As the Israeli team settled into the Athletes’ Village, the IOC studied a letter from the Palestine Olympic Committee asking Bach to ban the Israelis, citing the bombings of the besieged Gaza Strip as a breach of the Olympic truce.
The letter sent days before Friday’s opening ceremony “emphasized that Palestinian athletes, particularly those in Gaza, are denied safe passage and have suffered significantly due to the ongoing conflict.”
It said “approximately 400 Palestinian athletes have been killed and the destruction of sports facilities exacerbates the plight of athletes who are already under severe restrictions.”
But Bach said in a press conference: “The position of the IOC is very clear. We have two National Olympic Committees, that is the difference with the world of politics, and in this respect both have been living in peaceful co-existence.
“The Palestinian NOC has greatly benefitted. Palestine is not a recognized member state of the UN but the NOC is a recognized National Olympic Committee enjoying the equal rights and opportunities like all the other NOCs.”
He added: “We are not in the political business, we are there to accomplish our mission to get the athletes together.”
The Palestinian call highlights how the rising death toll and growing humanitarian crisis in Gaza is impacting the Paris Games.
France’s foreign minister has already had to intervene to stress that Israeli athletes are welcome after a far-left French politician called for them to be barred over the Gaza offensive.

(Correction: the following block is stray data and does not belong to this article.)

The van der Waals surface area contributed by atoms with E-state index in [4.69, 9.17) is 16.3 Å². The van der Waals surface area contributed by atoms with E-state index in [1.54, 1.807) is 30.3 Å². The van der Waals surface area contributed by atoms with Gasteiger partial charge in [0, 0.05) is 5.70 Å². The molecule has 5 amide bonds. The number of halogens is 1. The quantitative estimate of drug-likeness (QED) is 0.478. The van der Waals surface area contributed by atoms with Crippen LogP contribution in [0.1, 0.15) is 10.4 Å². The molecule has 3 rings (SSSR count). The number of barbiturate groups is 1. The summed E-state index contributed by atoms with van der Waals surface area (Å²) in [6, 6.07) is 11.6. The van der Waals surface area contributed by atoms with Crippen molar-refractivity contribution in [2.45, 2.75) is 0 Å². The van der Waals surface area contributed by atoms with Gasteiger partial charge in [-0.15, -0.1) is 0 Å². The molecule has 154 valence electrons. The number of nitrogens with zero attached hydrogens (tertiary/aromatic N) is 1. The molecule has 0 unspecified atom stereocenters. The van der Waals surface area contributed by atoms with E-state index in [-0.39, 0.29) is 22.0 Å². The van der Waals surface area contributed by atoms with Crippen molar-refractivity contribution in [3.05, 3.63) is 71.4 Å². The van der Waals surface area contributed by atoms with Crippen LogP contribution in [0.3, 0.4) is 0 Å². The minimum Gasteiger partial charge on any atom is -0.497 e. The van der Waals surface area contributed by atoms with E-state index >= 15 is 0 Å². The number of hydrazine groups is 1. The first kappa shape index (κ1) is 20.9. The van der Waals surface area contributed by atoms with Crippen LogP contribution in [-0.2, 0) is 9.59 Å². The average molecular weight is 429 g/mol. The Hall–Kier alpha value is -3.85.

Competitors flooded into the Olympic Village in northern Paris, with national flags hanging from many windows.
Some of the biggest names set to perform at the Olympics — American gymnast Simone Biles and Spanish tennis pair Rafael Nadal and Carlos Alcaraz — have been spotted at the village.
Reviews of the food and accommodation were broadly positive, but some people reported issues with the transport to and from sports venues.
“Usually at Olympics, the transport takes a bit of time to work out,” Tom Craig, a player in the Australian hockey team, told AFP.
“We’ve heard about some teams getting taken to the wrong venue, but it hasn’t happened to us. One day we got a bit lost, but it was fine.”
American gymnastics coach Sam Mikulak, a veteran of four Olympics, praised the village as the best he had seen.
“Ten out of 10. It’s the best set-up, the best conditioning space (gym), very organized,” he told AFP.
Meanwhile, Britain’s joint most decorated woman Olympian, dressage specialist Charlotte Dujardin, withdrew from the Games after a video emerged showing her making “an error of judgment” during a coaching session.
It was not immediately clear what three-time Olympic champion Dujardin had done but Olympic and equestrian authorities have taken an increasingly strict line against alleged improprieties relating to the treatment of animals in recent years.
During the delayed Tokyo Olympics in 2021, a German modern pentathlon coach was thrown out the Games for striking a horse.
In other developments, as organizers put the final touches to the opening ceremony on the Seine, videos posted online showing US pop star Lady Gaga in Paris sparked rumors that she will be among the performers.
The line-up for the ceremony, the first time a Summer Olympics has opened outside of the main stadium, is yet to be fully announced.
Paris Mayor Anne Hidalgo said she hoped the weather would be fine for the ceremony after rain on Tuesday.